On Oct. 25, Ivorians head to the polls for their first presidential election since the disputed 2010 election that left more than 3,000 dead and more than 500,000 displaced. Despite the previous electoral violence and a decade of civil war and political turmoil from 2000-2010, most discussion before this election has been about the country’s remarkable economic resurgence.
Once known as the “Paris of West Africa,” the commercial capital Abidjan and the country more generally are again benefiting from high cocoa prices and investor-friendly policies. The World Bank estimates a growth rate of approximately 8.7 percent over the last two years.
Many analysts and Ivorian citizens believe (or hope) that the economic boom will help defuse political hostilities between the opposition parties, led by the Front Populaire Ivoirien, and President Alassane Ouattara’s ruling party, Rassemblement des Républicains. The underlying assumption is that with a growing economy, the ruling party can consolidate political support and reduce the likelihood of a closely contested election. And it does appear that the incumbent president Alassane Ouattara will win big.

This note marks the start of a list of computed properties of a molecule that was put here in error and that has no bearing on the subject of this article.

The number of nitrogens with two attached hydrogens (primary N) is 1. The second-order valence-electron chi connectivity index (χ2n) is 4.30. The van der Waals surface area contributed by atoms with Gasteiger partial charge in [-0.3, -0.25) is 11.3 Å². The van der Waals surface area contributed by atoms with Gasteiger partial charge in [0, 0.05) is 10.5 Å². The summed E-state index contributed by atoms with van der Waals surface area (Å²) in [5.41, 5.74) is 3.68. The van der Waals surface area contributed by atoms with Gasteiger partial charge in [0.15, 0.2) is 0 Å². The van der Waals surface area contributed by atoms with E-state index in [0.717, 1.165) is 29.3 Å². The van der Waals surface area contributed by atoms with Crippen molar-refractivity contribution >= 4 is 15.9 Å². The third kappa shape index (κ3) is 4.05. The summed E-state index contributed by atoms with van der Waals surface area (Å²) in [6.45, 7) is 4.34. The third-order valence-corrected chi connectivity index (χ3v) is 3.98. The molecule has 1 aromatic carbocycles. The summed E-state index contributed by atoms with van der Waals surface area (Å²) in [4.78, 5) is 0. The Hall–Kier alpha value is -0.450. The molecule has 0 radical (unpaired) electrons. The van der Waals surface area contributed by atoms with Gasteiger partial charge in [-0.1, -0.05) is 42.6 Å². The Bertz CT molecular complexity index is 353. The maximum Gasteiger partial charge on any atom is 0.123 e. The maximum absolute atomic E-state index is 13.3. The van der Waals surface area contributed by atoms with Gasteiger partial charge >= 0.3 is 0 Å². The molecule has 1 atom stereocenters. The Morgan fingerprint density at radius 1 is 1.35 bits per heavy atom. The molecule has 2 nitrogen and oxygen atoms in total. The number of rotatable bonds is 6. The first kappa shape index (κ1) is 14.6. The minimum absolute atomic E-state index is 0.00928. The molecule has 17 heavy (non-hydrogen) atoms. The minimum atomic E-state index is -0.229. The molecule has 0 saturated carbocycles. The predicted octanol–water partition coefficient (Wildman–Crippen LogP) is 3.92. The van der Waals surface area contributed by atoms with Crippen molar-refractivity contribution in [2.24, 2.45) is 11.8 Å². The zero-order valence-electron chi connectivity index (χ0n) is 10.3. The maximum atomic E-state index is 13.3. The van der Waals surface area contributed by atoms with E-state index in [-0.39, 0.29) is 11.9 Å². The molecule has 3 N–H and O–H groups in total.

Political scientists suggest that it is only when vote margins are very narrow that candidates and their supporters may resort to violence to prevent competitors from voting. Violence provides a way of “redistricting” by eliminating opposition supporters from competitive areas. After voting day, violence can escalate if politicians or supporters protest the poll results.
But can we expect economic growth to yield violence-free elections?
Electoral violence in Kenya in 2007-2008 suggests otherwise. The Kenyan economy was considered one of the strongest in the region, but violence escalated following the country’s disputed elections, leaving an estimated 1,500 dead. If Kenya suffered violence despite economic growth, what else might destabilize the electoral process?